Think about the time you’ve wasted wondering if you made an awkward face when trying to remember if you knew that person you ran into on the street, or if you scrunched your eyebrows too much in that job interview. For people with flat affect, emotional expression is limited, reduced, or nonexistent. This isn’t an illness or a disorder in its own right but a possible symptom of many brain conditions, such as depression, Parkinson’s disease, autism, traumatic brain injury, and schizophrenia, according to the American Psychiatric Association’s Diagnostic and Statistical Manual of Mental Disorders (DSM-V). more
Differences in how men and women sleep could explain differences in the neuropsychiatric illnesses they develop, and potentially influence treatment, explained Ruth Benca, MD, PhD, professor and chair of psychiatry and human behavior at the University of California Irvine, at a conference on sleep hosted by the National Institutes of Health.
If a patient presents with a sleeping problem, there’s a strong chance he or she has a psychiatric disorder as well, Benca said at the 2018 Research Conference on Sleep and the Health of Women on Tuesday.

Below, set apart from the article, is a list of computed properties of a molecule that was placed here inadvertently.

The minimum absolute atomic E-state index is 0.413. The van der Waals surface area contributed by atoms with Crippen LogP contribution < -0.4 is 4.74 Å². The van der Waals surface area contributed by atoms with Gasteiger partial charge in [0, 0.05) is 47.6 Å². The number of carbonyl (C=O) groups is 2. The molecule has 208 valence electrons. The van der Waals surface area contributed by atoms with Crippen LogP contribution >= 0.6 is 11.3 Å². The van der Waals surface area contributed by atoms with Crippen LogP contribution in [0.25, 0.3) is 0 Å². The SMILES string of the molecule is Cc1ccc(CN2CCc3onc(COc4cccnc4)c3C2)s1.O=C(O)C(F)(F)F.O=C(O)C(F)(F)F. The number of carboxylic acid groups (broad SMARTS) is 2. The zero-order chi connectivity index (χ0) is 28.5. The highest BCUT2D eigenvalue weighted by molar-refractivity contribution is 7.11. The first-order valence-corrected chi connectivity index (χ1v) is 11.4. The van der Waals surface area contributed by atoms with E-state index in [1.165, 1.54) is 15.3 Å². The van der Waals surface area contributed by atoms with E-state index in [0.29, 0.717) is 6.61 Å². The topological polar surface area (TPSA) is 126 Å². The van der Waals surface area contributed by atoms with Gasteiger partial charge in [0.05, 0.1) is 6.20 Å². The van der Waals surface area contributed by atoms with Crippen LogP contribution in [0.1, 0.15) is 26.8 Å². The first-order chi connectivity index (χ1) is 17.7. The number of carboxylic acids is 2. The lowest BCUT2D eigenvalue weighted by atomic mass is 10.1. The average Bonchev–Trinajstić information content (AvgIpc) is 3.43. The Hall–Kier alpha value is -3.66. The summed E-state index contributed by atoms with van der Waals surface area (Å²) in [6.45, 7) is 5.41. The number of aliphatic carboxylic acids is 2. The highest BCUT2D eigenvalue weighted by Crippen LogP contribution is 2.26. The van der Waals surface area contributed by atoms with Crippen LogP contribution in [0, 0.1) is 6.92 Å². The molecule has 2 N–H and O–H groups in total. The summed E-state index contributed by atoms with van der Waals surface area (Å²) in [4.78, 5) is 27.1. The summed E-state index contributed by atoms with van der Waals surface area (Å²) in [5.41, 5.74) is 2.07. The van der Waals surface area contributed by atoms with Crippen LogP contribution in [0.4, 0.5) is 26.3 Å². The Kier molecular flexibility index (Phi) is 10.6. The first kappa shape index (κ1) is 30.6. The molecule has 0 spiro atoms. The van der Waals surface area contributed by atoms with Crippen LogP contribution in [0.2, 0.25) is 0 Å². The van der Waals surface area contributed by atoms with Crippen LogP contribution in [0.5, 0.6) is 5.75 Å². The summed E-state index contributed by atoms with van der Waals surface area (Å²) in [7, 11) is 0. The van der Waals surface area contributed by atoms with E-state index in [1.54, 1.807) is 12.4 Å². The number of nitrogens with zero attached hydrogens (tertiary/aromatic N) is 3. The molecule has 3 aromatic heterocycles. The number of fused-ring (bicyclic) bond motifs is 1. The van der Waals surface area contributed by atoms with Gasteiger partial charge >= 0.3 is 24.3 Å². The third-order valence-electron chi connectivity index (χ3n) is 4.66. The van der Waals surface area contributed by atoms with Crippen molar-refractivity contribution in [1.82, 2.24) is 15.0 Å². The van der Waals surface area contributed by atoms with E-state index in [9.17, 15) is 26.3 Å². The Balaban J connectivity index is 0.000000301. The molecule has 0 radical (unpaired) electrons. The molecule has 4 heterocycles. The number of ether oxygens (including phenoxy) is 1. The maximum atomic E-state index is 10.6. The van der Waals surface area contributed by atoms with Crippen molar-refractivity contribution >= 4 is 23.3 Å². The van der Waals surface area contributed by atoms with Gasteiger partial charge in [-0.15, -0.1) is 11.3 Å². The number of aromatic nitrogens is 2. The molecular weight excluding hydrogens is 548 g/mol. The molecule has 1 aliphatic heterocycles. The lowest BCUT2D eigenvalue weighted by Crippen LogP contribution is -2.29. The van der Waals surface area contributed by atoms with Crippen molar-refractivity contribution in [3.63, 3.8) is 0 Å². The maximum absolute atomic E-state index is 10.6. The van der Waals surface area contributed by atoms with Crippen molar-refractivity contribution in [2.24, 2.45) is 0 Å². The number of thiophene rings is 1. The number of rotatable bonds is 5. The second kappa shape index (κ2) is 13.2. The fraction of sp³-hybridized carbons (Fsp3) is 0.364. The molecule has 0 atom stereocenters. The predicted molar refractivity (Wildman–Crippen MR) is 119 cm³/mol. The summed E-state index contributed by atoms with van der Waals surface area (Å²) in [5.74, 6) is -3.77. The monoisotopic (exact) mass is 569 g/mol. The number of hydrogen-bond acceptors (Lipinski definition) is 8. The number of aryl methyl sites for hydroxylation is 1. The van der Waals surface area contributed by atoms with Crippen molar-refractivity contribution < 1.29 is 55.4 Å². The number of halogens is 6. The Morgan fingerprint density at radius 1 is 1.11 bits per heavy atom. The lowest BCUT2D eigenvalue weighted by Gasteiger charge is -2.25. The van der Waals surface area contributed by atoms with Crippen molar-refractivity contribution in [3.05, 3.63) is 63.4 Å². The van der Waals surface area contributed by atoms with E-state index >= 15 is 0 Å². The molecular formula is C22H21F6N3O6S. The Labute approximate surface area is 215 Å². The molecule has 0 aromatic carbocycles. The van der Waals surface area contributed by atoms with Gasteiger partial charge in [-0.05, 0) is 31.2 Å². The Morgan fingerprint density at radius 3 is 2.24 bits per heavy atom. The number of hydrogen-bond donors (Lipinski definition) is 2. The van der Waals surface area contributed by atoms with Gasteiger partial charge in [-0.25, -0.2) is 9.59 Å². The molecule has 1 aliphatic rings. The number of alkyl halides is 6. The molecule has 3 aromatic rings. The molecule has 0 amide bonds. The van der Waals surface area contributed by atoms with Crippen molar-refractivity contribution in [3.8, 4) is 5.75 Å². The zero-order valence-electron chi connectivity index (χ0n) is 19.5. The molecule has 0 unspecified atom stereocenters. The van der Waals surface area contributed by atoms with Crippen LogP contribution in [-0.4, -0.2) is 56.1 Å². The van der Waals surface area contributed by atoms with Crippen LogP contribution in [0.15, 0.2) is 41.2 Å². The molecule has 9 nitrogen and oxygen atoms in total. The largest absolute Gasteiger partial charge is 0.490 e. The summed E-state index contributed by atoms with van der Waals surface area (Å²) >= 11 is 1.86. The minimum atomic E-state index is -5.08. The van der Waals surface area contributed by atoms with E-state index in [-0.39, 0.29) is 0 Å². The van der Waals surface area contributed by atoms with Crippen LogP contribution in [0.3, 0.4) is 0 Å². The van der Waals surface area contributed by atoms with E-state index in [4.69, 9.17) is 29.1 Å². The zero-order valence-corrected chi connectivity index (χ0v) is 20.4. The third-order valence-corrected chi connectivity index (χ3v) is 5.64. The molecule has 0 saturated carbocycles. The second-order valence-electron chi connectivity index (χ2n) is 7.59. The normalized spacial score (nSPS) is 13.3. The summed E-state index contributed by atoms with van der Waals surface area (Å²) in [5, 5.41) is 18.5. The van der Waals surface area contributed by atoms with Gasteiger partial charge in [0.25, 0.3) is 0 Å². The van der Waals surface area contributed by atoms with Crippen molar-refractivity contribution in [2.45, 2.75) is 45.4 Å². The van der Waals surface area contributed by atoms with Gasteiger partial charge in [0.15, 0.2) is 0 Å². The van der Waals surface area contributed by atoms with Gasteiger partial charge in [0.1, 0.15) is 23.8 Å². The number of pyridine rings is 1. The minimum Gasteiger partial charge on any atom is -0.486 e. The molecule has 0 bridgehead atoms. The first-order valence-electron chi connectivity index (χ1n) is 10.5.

Epidemiological evidence shows certain neurological or neuropsychiatric disorders are more common among men than women. For example schizophrenia is more common in men and Alzheimer’s disease is more common in women, Benca said. more
Lancet report says 13.5 million lives could be saved every year if mental illness addressed
Every country in the world is facing and failing to tackle a mental health crisis, from epidemics of anxiety and depression to conditions caused by violence and trauma, according to a review by experts that estimates the rising cost will hit $16tn (£12tn) by 2030.
A team of 28 global experts assembled by the Lancet medical journal says there is a “collective failure to respond to this global health crisis” which “results in monumental loss of human capabilities and avoidable suffering.” more